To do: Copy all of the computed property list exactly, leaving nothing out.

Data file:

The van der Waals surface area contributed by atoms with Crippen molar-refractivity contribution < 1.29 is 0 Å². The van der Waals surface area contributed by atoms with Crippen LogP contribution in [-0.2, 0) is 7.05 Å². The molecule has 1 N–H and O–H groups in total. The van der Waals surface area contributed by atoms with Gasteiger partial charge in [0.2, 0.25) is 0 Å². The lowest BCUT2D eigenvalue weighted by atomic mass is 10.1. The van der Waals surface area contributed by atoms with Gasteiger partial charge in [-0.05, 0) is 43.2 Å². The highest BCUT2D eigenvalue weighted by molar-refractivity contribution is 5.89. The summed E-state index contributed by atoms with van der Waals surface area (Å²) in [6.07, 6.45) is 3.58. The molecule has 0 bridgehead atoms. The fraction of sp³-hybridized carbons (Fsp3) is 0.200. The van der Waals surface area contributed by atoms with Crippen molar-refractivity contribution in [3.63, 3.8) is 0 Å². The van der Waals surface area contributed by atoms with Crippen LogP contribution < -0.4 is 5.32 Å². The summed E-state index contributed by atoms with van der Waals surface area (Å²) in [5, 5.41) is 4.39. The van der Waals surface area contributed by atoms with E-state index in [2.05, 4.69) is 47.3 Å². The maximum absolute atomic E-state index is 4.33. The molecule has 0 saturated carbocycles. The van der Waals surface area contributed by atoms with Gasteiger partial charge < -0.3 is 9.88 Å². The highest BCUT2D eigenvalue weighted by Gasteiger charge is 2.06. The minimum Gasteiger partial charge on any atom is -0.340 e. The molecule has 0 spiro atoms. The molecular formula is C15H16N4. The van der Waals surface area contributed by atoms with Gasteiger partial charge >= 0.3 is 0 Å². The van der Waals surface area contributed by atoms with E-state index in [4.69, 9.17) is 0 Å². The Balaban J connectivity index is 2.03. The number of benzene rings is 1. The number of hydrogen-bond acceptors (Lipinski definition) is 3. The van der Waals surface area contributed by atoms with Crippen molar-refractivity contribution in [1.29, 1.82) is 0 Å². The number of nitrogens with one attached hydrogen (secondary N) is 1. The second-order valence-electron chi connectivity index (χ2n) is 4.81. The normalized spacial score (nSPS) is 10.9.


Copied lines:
The van der Waals surface area contributed by atoms with Crippen molar-refractivity contribution < 1.29 is 0 Å². The van der Waals surface area contributed by atoms with Crippen LogP contribution in [-0.2, 0) is 7.05 Å². The molecule has 1 N–H and O–H groups in total. The van der Waals surface area contributed by atoms with Gasteiger partial charge in [0.2, 0.25) is 0 Å². The lowest BCUT2D eigenvalue weighted by atomic mass is 10.1. The van der Waals surface area contributed by atoms with Gasteiger partial charge in [-0.05, 0) is 43.2 Å². The highest BCUT2D eigenvalue weighted by molar-refractivity contribution is 5.89. The summed E-state index contributed by atoms with van der Waals surface area (Å²) in [6.07, 6.45) is 3.58. The molecule has 0 bridgehead atoms. The fraction of sp³-hybridized carbons (Fsp3) is 0.200. The van der Waals surface area contributed by atoms with Crippen molar-refractivity contribution in [3.63, 3.8) is 0 Å². The van der Waals surface area contributed by atoms with Crippen LogP contribution < -0.4 is 5.32 Å². The summed E-state index contributed by atoms with van der Waals surface area (Å²) in [5, 5.41) is 4.39. The van der Waals surface area contributed by atoms with E-state index in [2.05, 4.69) is 47.3 Å². The maximum absolute atomic E-state index is 4.33. The molecule has 0 saturated carbocycles. The van der Waals surface area contributed by atoms with Gasteiger partial charge < -0.3 is 9.88 Å². The highest BCUT2D eigenvalue weighted by Gasteiger charge is 2.06. The minimum Gasteiger partial charge on any atom is -0.340 e. The molecule has 0 spiro atoms. The molecular formula is C15H16N4. The van der Waals surface area contributed by atoms with Gasteiger partial charge >= 0.3 is 0 Å². The van der Waals surface area contributed by atoms with E-state index in [4.69, 9.17) is 0 Å². The Balaban J connectivity index is 2.03. The number of benzene rings is 1. The number of hydrogen-bond acceptors (Lipinski definition) is 3. The van der Waals surface area contributed by atoms with Crippen molar-refractivity contribution in [1.29, 1.82) is 0 Å². The number of nitrogens with one attached hydrogen (secondary N) is 1. The second-order valence-electron chi connectivity index (χ2n) is 4.81. The normalized spacial score (nSPS) is 10.9.